8 Books Every Designer Should Read
It is pretty interesting to realize that at the same time that design tools and techniques are always evolving, some principles remain the same. And usually these principles are the most important ones. Today we gathered a list with eight books we believe every designer should read. Some of them are old, others new, but they all have very important things we need to keep in mind when designing something. In case you heard of these books but never had the time to read them, take your time because it is worth it. In case you never heard of them, take your time to learn more about each book and pick one (or more) to read.
Some of these books I didn’t read but I will work my way with all of them. I’ve also added a small line with my opinions on the ones I have read (small opinion, not a review). And feel free to include further book suggestions in our comments section.
About the book: Universal Principles of Design is the first cross-disciplinary reference of design. Richly illustrated and easy to navigate, this book pairs clear explanations of the design concepts featured with visual examples of those concepts applied in practice. From the 80/20 rule to chunking, from baby-face bias to Ockham’s razor, and from self-similarity to storytelling, 100 design concepts are defined and illustrated for readers to expand their knowledge.
About the author: William Lidwell is a partner and chief research and development officer at the Applied Management Sciences Institute. He writes, speaks, and consults on topics of design and engineering and is the author of multiple books including the best-selling design book Universal Principles of Design, which has been translated into 16 languages. He lives in Houston, TX.
My opinion: this is a great reference book, with its images and explanations it helps you understand a lot of concepts and ideas.
About the book: First, businesses discovered quality as a key competitive edge; next came service. Now, Donald A. Norman, former Director of the Institute for Cognitive Science at the University of California, reveals how smart design is the new competitive frontier. The Design of Everyday Things is a powerful primer on how–and why–some products satisfy customers while others only frustrate them.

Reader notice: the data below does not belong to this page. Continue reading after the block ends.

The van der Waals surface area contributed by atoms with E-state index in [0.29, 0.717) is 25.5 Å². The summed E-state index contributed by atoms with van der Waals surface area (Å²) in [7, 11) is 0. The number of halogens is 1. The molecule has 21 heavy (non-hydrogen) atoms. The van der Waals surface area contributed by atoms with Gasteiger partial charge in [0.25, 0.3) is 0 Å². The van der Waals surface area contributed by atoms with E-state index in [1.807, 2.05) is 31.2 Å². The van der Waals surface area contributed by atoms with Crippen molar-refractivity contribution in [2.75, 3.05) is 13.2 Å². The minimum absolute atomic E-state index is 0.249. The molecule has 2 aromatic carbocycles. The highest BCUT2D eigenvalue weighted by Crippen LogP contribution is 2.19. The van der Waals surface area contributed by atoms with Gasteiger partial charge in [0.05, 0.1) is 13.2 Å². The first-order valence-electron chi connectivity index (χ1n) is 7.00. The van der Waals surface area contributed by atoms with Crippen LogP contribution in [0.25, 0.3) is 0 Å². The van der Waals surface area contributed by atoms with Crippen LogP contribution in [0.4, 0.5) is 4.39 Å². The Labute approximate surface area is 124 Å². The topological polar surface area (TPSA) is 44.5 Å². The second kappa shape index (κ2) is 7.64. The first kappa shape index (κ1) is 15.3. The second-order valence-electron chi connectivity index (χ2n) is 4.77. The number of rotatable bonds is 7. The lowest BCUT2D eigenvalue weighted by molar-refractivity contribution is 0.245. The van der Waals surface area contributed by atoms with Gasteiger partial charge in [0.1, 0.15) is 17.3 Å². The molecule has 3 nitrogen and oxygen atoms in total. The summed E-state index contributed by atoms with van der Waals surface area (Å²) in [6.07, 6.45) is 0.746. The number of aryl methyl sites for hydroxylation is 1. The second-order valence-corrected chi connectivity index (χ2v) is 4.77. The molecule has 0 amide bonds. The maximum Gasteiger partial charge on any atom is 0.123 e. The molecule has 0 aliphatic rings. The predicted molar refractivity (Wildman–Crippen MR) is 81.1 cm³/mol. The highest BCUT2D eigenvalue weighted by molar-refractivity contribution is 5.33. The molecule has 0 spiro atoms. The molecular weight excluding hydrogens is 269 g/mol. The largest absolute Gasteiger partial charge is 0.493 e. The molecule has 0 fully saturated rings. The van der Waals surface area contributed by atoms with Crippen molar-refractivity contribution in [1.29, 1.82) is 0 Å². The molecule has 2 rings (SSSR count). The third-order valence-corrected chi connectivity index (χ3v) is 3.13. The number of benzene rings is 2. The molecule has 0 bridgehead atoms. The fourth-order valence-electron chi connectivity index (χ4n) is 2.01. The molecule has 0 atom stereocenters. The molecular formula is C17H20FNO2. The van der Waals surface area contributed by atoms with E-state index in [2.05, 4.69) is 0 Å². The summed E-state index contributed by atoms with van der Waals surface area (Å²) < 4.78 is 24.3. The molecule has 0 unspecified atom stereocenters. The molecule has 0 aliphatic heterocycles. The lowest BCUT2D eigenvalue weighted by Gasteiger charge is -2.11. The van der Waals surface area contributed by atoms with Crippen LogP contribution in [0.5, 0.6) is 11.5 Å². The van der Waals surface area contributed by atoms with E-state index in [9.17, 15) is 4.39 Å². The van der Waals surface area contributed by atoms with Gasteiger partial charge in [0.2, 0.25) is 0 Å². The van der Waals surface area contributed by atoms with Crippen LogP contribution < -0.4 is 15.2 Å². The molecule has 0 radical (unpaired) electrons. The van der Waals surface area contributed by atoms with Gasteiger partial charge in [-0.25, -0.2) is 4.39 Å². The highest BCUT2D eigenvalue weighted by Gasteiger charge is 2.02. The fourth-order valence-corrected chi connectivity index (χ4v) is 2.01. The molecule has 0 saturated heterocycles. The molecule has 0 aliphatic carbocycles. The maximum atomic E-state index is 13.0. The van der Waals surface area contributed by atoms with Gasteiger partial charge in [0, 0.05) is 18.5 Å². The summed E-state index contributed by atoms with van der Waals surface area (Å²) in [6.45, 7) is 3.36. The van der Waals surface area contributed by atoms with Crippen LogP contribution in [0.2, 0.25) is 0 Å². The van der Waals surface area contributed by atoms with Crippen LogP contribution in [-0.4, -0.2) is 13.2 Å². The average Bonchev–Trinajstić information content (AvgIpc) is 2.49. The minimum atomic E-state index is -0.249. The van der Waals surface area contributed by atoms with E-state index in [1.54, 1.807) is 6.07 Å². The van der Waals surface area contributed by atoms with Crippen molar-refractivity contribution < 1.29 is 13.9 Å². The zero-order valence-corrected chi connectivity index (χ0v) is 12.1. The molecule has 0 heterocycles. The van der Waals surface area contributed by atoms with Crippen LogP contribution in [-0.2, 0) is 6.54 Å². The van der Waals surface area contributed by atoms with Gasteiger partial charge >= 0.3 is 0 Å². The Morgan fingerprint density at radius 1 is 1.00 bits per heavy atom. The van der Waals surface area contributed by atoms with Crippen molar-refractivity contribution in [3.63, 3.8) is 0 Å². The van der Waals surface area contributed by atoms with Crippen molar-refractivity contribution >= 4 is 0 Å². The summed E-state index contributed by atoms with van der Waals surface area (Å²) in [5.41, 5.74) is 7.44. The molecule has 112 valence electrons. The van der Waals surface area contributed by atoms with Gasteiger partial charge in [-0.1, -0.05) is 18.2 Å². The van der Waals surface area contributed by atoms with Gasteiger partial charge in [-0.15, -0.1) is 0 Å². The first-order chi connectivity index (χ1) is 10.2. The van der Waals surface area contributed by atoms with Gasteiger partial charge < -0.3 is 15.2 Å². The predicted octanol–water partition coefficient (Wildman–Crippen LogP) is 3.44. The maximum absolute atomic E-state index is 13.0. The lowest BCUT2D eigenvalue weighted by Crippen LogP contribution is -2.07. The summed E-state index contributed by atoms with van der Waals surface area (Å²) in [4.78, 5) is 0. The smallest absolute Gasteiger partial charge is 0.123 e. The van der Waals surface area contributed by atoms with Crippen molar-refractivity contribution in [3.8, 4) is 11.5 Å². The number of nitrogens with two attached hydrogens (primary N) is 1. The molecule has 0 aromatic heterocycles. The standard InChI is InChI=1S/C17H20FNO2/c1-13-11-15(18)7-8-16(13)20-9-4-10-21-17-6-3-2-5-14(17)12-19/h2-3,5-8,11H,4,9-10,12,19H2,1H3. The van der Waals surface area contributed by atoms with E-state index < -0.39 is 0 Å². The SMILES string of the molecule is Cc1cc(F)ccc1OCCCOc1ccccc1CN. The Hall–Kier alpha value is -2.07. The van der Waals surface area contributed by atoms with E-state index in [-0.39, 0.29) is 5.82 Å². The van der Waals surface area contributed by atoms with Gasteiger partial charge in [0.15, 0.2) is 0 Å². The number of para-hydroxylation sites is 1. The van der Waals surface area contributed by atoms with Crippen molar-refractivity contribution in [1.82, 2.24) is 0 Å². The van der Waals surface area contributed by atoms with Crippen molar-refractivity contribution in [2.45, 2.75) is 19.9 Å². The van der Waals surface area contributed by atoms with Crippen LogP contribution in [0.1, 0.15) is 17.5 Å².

About the author: Don Norman is a voyeur, always watching, always on the lookout for some common-day occurrence that everyone else takes for granted but that when examined, yields insight into the human condition.
My opinion: a classic, very good to check out some nice examples of good and bad design and to understand how to design things that humans will use (and understand how to use it).
About the book: Five years and more than 100,000 copies after it was first published, it’s hard to imagine anyone working in Web design who hasn’t read Steve Krug’s “instant classic” on Web usability, but people are still discovering it every day. In this second edition, Steve adds three new chapters in the same style as the original: wry and entertaining, yet loaded with insights and practical advice for novice and veteran alike. Don’t be surprised if it completely changes the way you think about Web design. With these three new chapters: Usability as common courtesy – Why people really leave Web sites; Web Accessibility, CSS, and you – Making sites usable and accessible; Help! My boss wants me to ______. – Surviving executive design whims.
About the author: Steve Krug is a usability consultant who has more than 15 years of experience as a user advocate for companies like Apple, Netscape, AOL, Lexus, and others. Based in part on the success of the first edition of Don’t Make Me Think, he has become a highly sought-after speaker on usability design.
My opinion: another classic, really interesting examples. The approach of the book is super easy to follow and will make you understand a lot about why websites fail. It is also fun to read how badly people really don’t want to think.
About the book: We design to elicit responses from people. We want them to buy something, read more, or take action of some kind. Designing without understanding what makes people act the way they do is like exploring a new city without a map: results will be haphazard, confusing, and inefficient. This book combines real science and research with practical examples to deliver a guide every designer needs. With it you’ll be able to design more intuitive and engaging work for print, websites, applications, and products that matches the way people think, work, and play.